Top of the EU's list to cut climate change emissions is a target of "zero" for the number of petrol and diesel-driven cars and lorries in the EU's future cities.
Siim Kallas, the EU transport commission, insisted that Brussels directives and new taxation of fuel would be used to force people out of their cars and onto "alternative" means of transport.
"That means no more conventionally fuelled cars in our city centres," he said. "Action will follow, legislation, real action to change behaviour."
The Association of British Drivers rejected the proposal to ban cars as economically disastrous and as a "crazy" restriction on mobility.
"I suggest that he goes and finds himself a space in the local mental asylum," said Hugh Bladon, a spokesman for the BDA.
"If he wants to bring everywhere to a grinding halt and to plunge us into a new dark age, he is on the right track. We have to keep things moving. The man is off his rocker."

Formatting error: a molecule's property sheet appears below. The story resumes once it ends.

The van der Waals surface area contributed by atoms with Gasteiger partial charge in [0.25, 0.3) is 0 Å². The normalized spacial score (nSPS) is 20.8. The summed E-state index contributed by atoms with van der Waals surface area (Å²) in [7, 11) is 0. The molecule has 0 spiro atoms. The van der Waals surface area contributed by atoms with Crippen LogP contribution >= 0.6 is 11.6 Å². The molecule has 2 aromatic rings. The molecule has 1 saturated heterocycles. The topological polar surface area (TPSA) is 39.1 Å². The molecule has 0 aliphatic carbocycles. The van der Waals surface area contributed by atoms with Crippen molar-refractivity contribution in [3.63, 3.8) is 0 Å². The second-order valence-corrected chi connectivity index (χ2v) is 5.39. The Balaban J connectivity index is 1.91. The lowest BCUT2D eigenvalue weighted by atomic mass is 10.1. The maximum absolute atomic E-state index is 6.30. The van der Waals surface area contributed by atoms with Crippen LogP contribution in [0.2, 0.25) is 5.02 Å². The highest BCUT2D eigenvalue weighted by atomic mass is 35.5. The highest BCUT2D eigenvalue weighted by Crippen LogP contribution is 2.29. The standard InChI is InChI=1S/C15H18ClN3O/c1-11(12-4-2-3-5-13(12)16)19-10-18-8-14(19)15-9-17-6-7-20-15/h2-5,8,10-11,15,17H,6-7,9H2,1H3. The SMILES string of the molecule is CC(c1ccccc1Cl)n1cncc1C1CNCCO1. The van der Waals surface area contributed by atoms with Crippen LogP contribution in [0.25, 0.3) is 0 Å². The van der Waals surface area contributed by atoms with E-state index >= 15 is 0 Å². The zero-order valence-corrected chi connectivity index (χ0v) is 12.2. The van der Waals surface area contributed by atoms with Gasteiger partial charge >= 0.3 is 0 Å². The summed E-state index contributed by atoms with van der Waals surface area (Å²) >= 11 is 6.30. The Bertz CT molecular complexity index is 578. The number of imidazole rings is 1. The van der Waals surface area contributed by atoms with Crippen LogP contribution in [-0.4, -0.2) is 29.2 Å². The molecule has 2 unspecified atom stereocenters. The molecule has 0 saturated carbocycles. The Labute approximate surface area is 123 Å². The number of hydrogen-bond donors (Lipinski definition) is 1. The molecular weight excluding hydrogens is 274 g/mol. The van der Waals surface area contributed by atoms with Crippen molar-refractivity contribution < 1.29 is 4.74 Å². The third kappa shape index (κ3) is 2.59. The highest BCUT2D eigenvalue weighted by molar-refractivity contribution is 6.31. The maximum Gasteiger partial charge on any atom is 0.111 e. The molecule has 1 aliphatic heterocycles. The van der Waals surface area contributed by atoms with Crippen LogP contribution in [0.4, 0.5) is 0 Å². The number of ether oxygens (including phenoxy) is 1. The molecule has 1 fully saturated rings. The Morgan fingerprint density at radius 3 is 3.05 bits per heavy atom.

Mr Kallas has denied that the EU plan to cut car use by half over the next 20 years, before a total ban in 2050, will limit personal mobility or reduce Europe's economic competitiveness.
"Curbing mobility is not an option, neither is business as usual. We can break the transport system's dependence on oil without sacrificing its efficiency and compromising mobility. It can be win-win," he claimed.
Christopher Monckton, Ukip's transport spokesman said: "The EU must be living in an alternate reality, where they can spend trillions and ban people from their cars.
"This sort of greenwashing grandstanding adds nothing and merely highlights their grandiose ambitions."